The Trump-endorsed Kemp has said his policy is to reduce voter fraud. Recently, the president tweeted about voter fraud, even as analysis by nonpartisan bodies have repeatedly described its incidence as so small as to be a “myth.” But when it comes to allegations of voter suppression, it’s hardly Georgia’s exclusive domain. This month in North Dakota, the Supreme Court declined to overturn that state’s voter ID law, leaving many Native Americans unable to vote with their Native IDs. In Texas, the NAACP Legal Defense Fund has filed a suit against Waller County for restricting early voting rights of black and Latinx students. That this is all happening in the shadow of both a Trump presidency as well as some of America’s stickiest sins — systemic disenfranchisement and voter suppression — makes the stakes of the midterm elections all that much higher.
The preoccupation with voter suppression in Georgia is justified because the race is incredibly tight: In the FiveThirtyEight forecast, Kemp and Abrams are almost neck and neck (the third candidate is Ted Metz, a Libertarian, with a 4% share). A runoff appears ever more likely.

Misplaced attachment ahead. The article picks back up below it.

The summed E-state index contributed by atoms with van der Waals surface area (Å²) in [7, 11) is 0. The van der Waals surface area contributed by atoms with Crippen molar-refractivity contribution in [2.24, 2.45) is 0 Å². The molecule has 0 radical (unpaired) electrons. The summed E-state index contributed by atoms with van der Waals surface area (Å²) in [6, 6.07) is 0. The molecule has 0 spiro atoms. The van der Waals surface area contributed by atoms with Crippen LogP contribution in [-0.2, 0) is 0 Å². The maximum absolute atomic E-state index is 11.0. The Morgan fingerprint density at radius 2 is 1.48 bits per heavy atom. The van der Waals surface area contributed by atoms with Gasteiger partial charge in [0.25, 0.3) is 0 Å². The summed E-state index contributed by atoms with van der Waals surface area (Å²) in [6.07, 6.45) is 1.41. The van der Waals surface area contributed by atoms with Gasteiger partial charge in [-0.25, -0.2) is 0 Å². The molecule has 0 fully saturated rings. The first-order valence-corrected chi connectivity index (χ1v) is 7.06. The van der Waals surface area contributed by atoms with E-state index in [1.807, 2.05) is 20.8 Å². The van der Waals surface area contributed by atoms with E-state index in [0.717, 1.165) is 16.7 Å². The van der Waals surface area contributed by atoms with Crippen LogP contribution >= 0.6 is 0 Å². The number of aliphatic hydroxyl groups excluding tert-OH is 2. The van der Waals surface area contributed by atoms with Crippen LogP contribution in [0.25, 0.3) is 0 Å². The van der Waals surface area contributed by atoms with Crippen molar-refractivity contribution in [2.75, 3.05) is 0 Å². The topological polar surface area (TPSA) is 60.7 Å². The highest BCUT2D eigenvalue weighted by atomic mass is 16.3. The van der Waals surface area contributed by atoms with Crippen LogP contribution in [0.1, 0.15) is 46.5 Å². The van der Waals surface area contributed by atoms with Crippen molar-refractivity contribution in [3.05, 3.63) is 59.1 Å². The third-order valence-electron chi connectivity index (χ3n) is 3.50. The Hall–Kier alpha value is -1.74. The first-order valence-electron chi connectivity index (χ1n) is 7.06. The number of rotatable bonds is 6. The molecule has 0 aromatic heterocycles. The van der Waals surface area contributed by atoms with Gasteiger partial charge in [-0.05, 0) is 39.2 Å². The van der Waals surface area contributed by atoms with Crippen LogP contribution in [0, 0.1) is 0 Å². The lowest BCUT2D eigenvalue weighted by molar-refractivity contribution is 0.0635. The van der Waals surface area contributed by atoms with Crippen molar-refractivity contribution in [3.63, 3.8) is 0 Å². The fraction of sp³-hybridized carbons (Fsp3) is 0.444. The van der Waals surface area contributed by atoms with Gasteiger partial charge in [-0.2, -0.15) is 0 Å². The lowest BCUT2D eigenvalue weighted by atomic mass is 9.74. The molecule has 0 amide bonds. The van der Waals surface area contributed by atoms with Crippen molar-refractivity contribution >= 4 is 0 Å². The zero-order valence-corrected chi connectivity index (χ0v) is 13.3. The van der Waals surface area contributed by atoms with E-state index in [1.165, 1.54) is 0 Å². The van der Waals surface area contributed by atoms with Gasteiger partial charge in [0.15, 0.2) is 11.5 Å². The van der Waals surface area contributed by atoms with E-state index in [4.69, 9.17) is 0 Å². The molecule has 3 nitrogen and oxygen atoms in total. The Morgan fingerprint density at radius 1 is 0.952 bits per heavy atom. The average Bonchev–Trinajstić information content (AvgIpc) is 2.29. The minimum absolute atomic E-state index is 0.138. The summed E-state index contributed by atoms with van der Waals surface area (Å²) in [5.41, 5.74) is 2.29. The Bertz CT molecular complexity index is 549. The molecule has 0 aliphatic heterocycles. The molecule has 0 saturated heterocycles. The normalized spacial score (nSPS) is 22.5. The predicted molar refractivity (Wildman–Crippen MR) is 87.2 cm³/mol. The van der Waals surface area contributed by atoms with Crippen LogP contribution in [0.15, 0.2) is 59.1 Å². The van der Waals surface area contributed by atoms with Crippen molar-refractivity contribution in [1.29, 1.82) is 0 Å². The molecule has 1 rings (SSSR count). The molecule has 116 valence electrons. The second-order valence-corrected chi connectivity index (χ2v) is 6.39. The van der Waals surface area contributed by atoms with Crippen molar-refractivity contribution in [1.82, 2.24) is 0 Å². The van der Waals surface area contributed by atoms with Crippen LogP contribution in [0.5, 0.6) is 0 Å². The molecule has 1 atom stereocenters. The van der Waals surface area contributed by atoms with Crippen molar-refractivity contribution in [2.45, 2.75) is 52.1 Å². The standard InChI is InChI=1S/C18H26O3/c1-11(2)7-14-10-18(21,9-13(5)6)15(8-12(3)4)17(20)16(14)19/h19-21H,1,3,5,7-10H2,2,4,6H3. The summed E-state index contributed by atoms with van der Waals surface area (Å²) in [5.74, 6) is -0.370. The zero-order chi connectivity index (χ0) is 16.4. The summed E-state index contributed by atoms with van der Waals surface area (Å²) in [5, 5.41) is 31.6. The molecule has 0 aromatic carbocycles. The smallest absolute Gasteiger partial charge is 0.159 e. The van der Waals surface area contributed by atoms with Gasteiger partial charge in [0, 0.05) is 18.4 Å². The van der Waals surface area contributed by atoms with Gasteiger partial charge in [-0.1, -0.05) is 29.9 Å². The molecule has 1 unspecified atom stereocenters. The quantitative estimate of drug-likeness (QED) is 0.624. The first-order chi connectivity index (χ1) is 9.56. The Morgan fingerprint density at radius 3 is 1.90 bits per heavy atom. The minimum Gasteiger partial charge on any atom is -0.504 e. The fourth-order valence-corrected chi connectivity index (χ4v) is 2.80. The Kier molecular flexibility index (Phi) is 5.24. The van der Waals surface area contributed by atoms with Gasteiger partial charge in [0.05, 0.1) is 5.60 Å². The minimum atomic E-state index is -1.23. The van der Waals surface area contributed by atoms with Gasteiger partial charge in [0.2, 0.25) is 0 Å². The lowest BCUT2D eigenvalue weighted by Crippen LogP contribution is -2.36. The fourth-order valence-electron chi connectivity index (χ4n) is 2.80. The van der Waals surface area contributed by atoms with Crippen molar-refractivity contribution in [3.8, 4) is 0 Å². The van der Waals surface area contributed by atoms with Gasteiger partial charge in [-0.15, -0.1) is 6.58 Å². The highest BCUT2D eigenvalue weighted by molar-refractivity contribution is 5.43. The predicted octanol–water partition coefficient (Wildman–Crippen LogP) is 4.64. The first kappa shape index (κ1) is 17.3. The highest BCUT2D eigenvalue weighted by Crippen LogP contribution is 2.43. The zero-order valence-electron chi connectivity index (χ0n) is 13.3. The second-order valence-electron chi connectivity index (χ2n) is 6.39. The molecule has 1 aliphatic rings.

All weekend long, I followed Abrams as she made her scheduled stops throughout the state. For Democratic candidates and voters alike in Georgia, voter suppression is a real fear. And it has threatened to eclipse both the candidate and her platform. But Abrams, as well as her volunteers and fans, feel these are challenges they’re up to. They are the “unlikely voters,” as Abrams herself put it in her Friday night speech, aka voters who had been “counted out and overlooked and ignored” by Republicans. And they are actively participating in their own democracy by volunteering and pitching in at a time when voting alone no longer seems sufficient.
As Abrams herself, put it: “I mean, come on — a Democrat in a dead heat with a Republican in October in Georgia — we’re about to win!”